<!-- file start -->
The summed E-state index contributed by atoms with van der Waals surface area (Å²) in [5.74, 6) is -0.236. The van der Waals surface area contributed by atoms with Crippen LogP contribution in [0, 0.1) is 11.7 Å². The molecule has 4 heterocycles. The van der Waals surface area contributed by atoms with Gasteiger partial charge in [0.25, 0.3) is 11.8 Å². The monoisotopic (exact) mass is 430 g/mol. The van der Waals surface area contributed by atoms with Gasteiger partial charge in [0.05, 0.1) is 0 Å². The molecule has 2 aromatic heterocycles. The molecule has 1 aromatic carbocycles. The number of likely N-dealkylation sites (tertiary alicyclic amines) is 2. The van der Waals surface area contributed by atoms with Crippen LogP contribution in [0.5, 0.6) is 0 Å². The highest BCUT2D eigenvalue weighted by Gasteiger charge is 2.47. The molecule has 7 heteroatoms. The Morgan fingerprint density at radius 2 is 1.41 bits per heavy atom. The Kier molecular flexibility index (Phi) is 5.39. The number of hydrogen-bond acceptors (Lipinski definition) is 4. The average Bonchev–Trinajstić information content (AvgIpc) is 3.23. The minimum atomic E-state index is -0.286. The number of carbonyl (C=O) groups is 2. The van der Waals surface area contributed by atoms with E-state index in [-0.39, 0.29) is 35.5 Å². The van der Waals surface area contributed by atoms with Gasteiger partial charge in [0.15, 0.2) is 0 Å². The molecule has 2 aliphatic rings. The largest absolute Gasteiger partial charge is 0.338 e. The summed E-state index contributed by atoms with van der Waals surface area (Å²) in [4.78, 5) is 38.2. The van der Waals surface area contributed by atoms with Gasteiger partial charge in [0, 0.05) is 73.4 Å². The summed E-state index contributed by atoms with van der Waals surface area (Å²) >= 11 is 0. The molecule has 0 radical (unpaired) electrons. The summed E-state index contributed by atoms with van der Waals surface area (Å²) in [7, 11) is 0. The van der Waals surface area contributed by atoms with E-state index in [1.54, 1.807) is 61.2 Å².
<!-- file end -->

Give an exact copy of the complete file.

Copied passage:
The summed E-state index contributed by atoms with van der Waals surface area (Å²) in [5.74, 6) is -0.236. The van der Waals surface area contributed by atoms with Crippen LogP contribution in [0, 0.1) is 11.7 Å². The molecule has 4 heterocycles. The van der Waals surface area contributed by atoms with Gasteiger partial charge in [0.25, 0.3) is 11.8 Å². The monoisotopic (exact) mass is 430 g/mol. The van der Waals surface area contributed by atoms with Gasteiger partial charge in [0.05, 0.1) is 0 Å². The molecule has 2 aromatic heterocycles. The molecule has 1 aromatic carbocycles. The number of likely N-dealkylation sites (tertiary alicyclic amines) is 2. The van der Waals surface area contributed by atoms with Crippen LogP contribution in [0.5, 0.6) is 0 Å². The highest BCUT2D eigenvalue weighted by Gasteiger charge is 2.47. The molecule has 7 heteroatoms. The Morgan fingerprint density at radius 2 is 1.41 bits per heavy atom. The Kier molecular flexibility index (Phi) is 5.39. The number of hydrogen-bond acceptors (Lipinski definition) is 4. The average Bonchev–Trinajstić information content (AvgIpc) is 3.23. The minimum atomic E-state index is -0.286. The number of carbonyl (C=O) groups is 2. The van der Waals surface area contributed by atoms with E-state index in [-0.39, 0.29) is 35.5 Å². The van der Waals surface area contributed by atoms with Gasteiger partial charge in [0.15, 0.2) is 0 Å². The molecule has 2 aliphatic rings. The largest absolute Gasteiger partial charge is 0.338 e. The summed E-state index contributed by atoms with van der Waals surface area (Å²) in [4.78, 5) is 38.2. The van der Waals surface area contributed by atoms with Gasteiger partial charge in [0, 0.05) is 73.4 Å². The summed E-state index contributed by atoms with van der Waals surface area (Å²) >= 11 is 0. The molecule has 0 radical (unpaired) electrons. The summed E-state index contributed by atoms with van der Waals surface area (Å²) in [7, 11) is 0. The van der Waals surface area contributed by atoms with E-state index in [1.54, 1.807) is 61.2 Å².